1. In The Heart’s Appeal, Julia Bernay comes to London in order to attend medical school. What made you choose this profession for her?

Medicine seemed a natural fit for Julia, due to her love of learning and her desire to help people. In 1881, when this book takes place, England had only recently passed laws allowing women to certify as physicians. Julia is a strong-minded and independent person and a natural groundbreaker, which describes all of the early female doctors. They faced a lot of initial opposition from many people in the established medical profession, and public opinion wasn’t always with them, either. But they persevered.

Julia’s choice of career also fits with her background of having been raised in George Müller’s orphanage in Bristol, England. When girls left Müller’s orphanage, most went into service (cooks, maids, etc.). However, some became nurses, as did Julia. It was easy to imagine that Julia would jump at the opportunity to become a physician when that field finally opened up to women. Her Christian upbringing in Müller’s orphanage has
made her a fervent believer. She wants to become a licensed physician so that she can be a medical missionary to foreign countries. But she soon learns there are many people in London who also need the physical and spiritual help that she can provide.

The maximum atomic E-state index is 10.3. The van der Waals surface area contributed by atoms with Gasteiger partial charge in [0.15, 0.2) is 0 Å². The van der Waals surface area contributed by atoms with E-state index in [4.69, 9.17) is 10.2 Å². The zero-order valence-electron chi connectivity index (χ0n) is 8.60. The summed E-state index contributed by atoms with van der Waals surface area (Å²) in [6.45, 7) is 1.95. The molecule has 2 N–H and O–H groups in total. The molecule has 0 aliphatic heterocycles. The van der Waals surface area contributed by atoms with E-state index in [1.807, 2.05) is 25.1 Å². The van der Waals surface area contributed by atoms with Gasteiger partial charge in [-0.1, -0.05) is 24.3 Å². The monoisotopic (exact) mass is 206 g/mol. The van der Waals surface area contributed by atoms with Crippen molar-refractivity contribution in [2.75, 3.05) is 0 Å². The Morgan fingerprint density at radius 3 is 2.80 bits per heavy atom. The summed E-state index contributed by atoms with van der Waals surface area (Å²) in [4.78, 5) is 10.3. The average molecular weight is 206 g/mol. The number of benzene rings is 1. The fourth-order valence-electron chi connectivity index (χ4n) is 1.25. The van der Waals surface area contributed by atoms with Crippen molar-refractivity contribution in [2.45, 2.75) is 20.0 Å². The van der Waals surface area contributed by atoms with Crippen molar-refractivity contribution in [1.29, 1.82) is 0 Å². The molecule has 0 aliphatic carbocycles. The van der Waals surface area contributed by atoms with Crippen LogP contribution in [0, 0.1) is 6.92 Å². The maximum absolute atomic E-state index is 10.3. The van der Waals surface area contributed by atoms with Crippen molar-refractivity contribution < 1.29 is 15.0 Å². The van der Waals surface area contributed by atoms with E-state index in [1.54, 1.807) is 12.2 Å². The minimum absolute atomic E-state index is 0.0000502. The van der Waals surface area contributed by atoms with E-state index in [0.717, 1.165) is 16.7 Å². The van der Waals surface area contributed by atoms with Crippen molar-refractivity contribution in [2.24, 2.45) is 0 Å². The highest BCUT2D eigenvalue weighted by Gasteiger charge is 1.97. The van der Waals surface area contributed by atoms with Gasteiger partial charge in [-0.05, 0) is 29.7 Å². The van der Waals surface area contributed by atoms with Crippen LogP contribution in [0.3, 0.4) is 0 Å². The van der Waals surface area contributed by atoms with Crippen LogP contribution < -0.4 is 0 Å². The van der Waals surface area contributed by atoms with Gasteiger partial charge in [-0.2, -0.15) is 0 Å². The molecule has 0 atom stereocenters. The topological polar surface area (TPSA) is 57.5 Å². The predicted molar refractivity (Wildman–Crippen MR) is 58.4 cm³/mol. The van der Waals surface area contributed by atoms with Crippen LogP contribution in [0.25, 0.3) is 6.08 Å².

2. Although the main characters in your books are fictional, you often include real people in your books. Is this the case with The Heart’s Appeal?

Yes! Julia’s mentor at the medical school is Elizabeth Garrett Anderson, who in 1865 became the first woman to qualify as a physician in Britain. In 1874, she cofounded the London School of Medicine for Women and was active in its administration as well as teaching. Her husband, James G.S. Anderson (Jamie), was the joint-owner of a successful shipping line. They were a perfect match for many reasons, not the least of which was because he fervently supported his wife’s choice of a career. Jamie Anderson offers advice and help to Michael Stephenson, the book’s hero, at a critical time.

Julia also has an inspiring encounter with Dr. Anderson’s sister, Millicent Fawcett. Today, Millicent is most remembered for her role in the women’s suffrage movement. Both sisters were quite extraordinary, and I enjoyed being able to include them in this book.

3. The Heart’s Appeal includes scenes on the London Underground. Do you think this will surprise the reader?

I’m sure the image most people have of transportation in Victorian London is that of hansom cabs—two-wheeled carriages with the driver’s seat high in the back. Certainly there were countless numbers of those. But the first line of what became known as the London Underground was opened in 1863, so it was well-established by 1881 when Julia gets there. At that time, the trains were powered by big, smoky steam engines. You might say that London’s fog above ground was matched by the smoke-filled tunnels below. The trains were not electrified until the early twentieth century.

Many thanks to Jennifer Delamere and Bethany House Publishers for providing the above Q&A.